Traveling through states — including Tennessee and Texas — on her way to the Southwest, Kris said she usually holes up in vacant buildings, never a home that appears occupied, for up to three months at a time. She doesn’t feel like she’s a threat.

“I’m reading stuff on some sites saying the homeowners need to protect their homes and that squatters are just violent vagrants that need to be dealt with,” she said. “It creates a dangerous environment, where a majority of us who are only trying to find shelter in abandoned buildings are now enemies of paranoid homeowners.”

In most states, Republicans are leading the charge on anti-squatting legislation, but in at least one state, New York, Democrats are at the forefront.

New York Democratic state Sen. Jessica Scarcella-Spanton, who represents Staten Island and southern Brooklyn, acknowledged there is little data to support claims that squatting is on the rise, or even that it happens that often.

But Scarcella-Spanton told Stateline that “once is enough” and that there needs to be a quicker way to remove squatters.

Her proposal, which made it into the state’s 2025 budget signed by Democratic Gov. Kathy Hochul, spells out clearly that squatters don’t have tenants’ legal rights related to evictions. Proponents say that will make it easier for police to remove squatters from properties.

“Some people will make the argument that this is a very rare occurrence. But I think if it happens once or twice, it’s unacceptable,” Scarcella-Spanton said. “It’s always good to have data when we’re trying to push legislation, but most importantly, I think that just seeing the cases that we’ve seen over the last couple of months in the news is reason enough to move forward with legislation.”

Some landlords and property owners in blue states are hoping their lawmakers join the anti-squatting movement.

In California, Cynthia Chidester’s run-in with a squatter at her 95-year-old mother’s home led to a prolonged legal battle that required a domestic violence order to get the squatter evicted in April.

In an interview, Chidester said she wants lawmakers to take the issue more seriously, including passing laws to expedite the eviction process for squatters or unwelcome guests.

Alexandra Alvarado, director of education and marketing at the American Apartment Owners Association, an industry group, told Stateline that squatting has been a “nightmare situation” for landlords and property owners since the pandemic, when many offices emptied and vacation rentals sat vacant.

The removal process needs to be “more efficient,” with housing courts backlogged since the pandemic, she said.

“In our industry, squatting has always been an issue. I think what’s changed is the media’s attention to it,” said Alvarado. “We think there’s been a rise in squatting. It’s difficult to show because we don’t have the numbers, and a lot of these cases aren’t handled much differently than a standard eviction case.”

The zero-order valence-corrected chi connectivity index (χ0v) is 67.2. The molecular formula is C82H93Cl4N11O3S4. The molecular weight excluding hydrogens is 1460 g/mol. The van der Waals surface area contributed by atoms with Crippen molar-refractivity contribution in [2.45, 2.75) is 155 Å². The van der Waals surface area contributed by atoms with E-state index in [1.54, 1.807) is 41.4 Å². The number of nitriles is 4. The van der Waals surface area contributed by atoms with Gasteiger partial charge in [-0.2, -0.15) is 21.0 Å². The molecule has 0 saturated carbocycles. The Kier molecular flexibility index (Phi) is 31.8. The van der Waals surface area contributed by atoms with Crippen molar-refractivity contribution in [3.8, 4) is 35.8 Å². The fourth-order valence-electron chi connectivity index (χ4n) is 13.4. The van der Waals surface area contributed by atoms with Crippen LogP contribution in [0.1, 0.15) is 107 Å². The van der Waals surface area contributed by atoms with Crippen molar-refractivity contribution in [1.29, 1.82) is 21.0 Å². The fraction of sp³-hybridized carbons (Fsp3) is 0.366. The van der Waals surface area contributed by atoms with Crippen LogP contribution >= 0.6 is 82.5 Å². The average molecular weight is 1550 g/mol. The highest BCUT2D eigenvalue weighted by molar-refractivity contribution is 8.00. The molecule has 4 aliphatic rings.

Eviction protections

But Dunn, of the National Housing Law Project, worries the recent bills could lead to a rollback of eviction protections. Landlords spanning 10 states and 34 cities filed nearly 1.1 million eviction cases in 2023, a year-to-year increase of more than 100,000, and 500,000 more than in 2021, according to Eviction Lab, a Princeton University research group that tracks evictions.

“It’s not like tenants have great protections in a majority of states as it is,” Dunn said. “It behooves tenants to organize and pay attention to state and local governments when bills like these are proposed, and push back, or they’ll see their rights eroded by a thousand cuts.”

Marc Roark, a law professor at the University of Tulsa who studies squatters and homelessness, described the anti-squatter bills as “low-hanging fruit for political points. It’s a way for legislators to say, ‘Look, I’m doing something to protect your property,’ instead of any substantive housing policy.”

Roark and other housing experts have found that squatters rarely gain ownership of a property. In most states, the period of occupancy required to claim ownership ranges from five to 20 years.

However, Amy Starecheski, a cultural anthropologist at Columbia University who has documented the stories of squatters in New York City, noted that some who take shelter in derelict and abandoned buildings eventually do end up owning them.

“So many people are in need of basic shelter and there are people who are squatting intentionally to challenge private property as a legal and cultural institution,” Starecheski said.

“This might be a moment when people freaking out about squatting are actually freaking out about access to housing, and who gets to own a home and who doesn’t get to own a home.”

Stateline is part of States Newsroom, a nonprofit news network supported by grants and a coalition of donors as a 501c(3) public charity. Stateline maintains editorial independence. Contact Editor Scott S. Greenberger for questions: info@stateline.org. Follow Stateline on Facebook and Twitter.

This article is republished from Stateline under a Creative Commons license. Read the original article.